"It's as if a great bird lives inside the stone of our days and since no sculptor can free it, it has to wait for the elements to wear us down, till it is free to fly." Mark Nepo

Monday, August 31, 2015

Day One

Walt is back on the clock today. My work friends have been on the clock since last week. Kids start back to school tomorrow or Wednesday.

The summer has been long, relaxed, full of small adventures. Hikes. Friends. Family. New sights. Reading on the patio while warm breezes and Toby play around me. Everything one could hope for in a summer. And it's over now. Even the weather has gone from summer to fall overnight.

All summer I've answered the question, "How does it feel to be retired?", with "It's summer. My retirement hasn't really started yet."

Today is the day. I am retired. I am not losing sleep over whether I'm ready for kids tomorrow. I haven't spent the last two weeks setting up a classroom, sitting in meetings, shopping for sticky notes and new read alouds and cool borders. I don't have a new first day dress. I'm not dreading open house tonight, and I'm not excited either to see old friends and meet new ones. I'm not exhausted already, with all of summer's accumulated healing and energy lost in the frustration of facing moment by moment so much wrong I have no way to right.

I. Am. Retired.

I am in charge of my life in a way I've never been before. My choices are limited only by my imagination and my energy and the resources at hand. The list of possibilities is long. I don't know where to start. What do I want the most?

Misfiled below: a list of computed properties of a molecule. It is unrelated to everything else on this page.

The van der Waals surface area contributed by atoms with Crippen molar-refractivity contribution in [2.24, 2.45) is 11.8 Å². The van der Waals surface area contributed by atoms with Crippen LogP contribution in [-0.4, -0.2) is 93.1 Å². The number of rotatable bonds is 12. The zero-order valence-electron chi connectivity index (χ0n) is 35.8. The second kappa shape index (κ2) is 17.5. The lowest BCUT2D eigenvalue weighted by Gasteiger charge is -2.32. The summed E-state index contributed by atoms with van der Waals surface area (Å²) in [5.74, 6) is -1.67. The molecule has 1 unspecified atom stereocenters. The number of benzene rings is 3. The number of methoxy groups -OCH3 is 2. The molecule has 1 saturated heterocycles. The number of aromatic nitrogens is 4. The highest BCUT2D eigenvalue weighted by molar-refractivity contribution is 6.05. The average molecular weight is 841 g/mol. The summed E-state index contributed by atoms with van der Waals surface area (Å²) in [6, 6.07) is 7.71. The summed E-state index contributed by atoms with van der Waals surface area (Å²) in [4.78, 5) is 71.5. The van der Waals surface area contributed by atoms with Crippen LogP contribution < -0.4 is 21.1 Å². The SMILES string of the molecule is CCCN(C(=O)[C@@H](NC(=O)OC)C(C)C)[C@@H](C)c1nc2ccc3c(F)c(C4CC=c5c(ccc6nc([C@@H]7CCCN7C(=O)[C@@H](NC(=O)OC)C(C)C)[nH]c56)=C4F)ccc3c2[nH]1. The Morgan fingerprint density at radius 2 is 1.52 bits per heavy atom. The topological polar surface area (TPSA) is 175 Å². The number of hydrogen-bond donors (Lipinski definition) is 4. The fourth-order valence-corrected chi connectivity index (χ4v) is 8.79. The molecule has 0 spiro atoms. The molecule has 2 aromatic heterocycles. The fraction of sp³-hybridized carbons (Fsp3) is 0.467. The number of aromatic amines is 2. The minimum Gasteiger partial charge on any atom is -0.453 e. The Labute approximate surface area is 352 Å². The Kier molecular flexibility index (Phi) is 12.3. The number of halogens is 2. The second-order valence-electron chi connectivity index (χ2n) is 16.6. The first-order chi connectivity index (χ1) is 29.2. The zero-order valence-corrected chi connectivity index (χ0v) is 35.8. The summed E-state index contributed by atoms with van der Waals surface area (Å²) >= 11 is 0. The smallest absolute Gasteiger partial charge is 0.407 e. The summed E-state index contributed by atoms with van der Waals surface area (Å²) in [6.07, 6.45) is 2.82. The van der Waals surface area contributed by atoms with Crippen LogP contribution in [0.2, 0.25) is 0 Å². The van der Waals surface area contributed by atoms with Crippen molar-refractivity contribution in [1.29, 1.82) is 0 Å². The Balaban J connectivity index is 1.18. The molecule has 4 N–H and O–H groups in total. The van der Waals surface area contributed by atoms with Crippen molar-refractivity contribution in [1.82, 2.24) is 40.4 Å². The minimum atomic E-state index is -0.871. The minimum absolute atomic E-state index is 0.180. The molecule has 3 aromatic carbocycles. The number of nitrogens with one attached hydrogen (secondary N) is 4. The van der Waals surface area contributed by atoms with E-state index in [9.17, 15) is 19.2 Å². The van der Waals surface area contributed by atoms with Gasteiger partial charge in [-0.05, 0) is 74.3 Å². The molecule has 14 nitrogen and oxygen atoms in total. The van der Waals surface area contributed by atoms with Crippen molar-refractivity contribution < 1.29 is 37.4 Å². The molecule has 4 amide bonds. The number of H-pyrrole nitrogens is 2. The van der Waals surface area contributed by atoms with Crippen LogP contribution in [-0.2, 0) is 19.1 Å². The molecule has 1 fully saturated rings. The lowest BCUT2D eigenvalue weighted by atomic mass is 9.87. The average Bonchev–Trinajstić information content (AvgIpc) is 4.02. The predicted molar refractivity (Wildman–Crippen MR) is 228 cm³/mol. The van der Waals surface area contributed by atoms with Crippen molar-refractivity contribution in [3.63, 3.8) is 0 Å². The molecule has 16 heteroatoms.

All summer my seventeen year old self has been close by. She was driven to college around this time of year to begin her freshman year. Her parents were in the front seat of the family Rambler station wagon, and she was crammed in the back with her three teen-aged brothers, as they had been for every outing of her childhood. She sat next to the window in deference to her frequent car sickness, watching the known world slip away.

It was not a happy occasion. The tension was thick as the cigarette smoke from her mom's Pall Malls. Mom and Dad had expected her to go to a community college and live at home. Her high school counselor (who just happened to be the mom of her best friend) helped her get admitted to and scholarships for this small private college a couple of hours away from her home. All summer she'd lived with her parents' stony silent anger, every preparation for going away poisoned by her betrayal of her parents' wishes.

She was both terrified and thrilled as they pulled in front of her dorm. So eager to be away from her family and the pain and shame, and to begin her new life. A new life in which she was certain she'd prove herself to be a strong and capable adult. She believed her family was just as happy to be rid of her, and it wasn't until this summer that it occurred to me that Mom might have been sad to leave her only daughter. Might have been afraid for her.

As it turns out, those fears were justified. Seventeen. Small town. Farm girl. Sheltered in that way of families who don't want the world to know their business. Smart, but completely unprepared for the choices and freedoms she faced. Refusing to ask for help, because that meant weakness, and she had much to prove.

All summer that scared seventeen year old has worried about today.

Of course today is very different from that day 46 years ago. I am not running away from anything, and I'm not needing to prove anything. I don't feel alone. Or afraid.

I do feel  - what? Grateful. Deeply grateful. Overwhelmed - where do I start? A little at sea - the choices swirling and crowding, making a clear path impossible to see. And so I start where I know for certain I will find myself and answers, by putting words on the page. I start by keeping my promise to myself - I will write my way into my future, with no expectation beyond the magic that has always been there when meaning reveals itself in those words.

Day one. I am retired. I am happy. I am blessed. I am.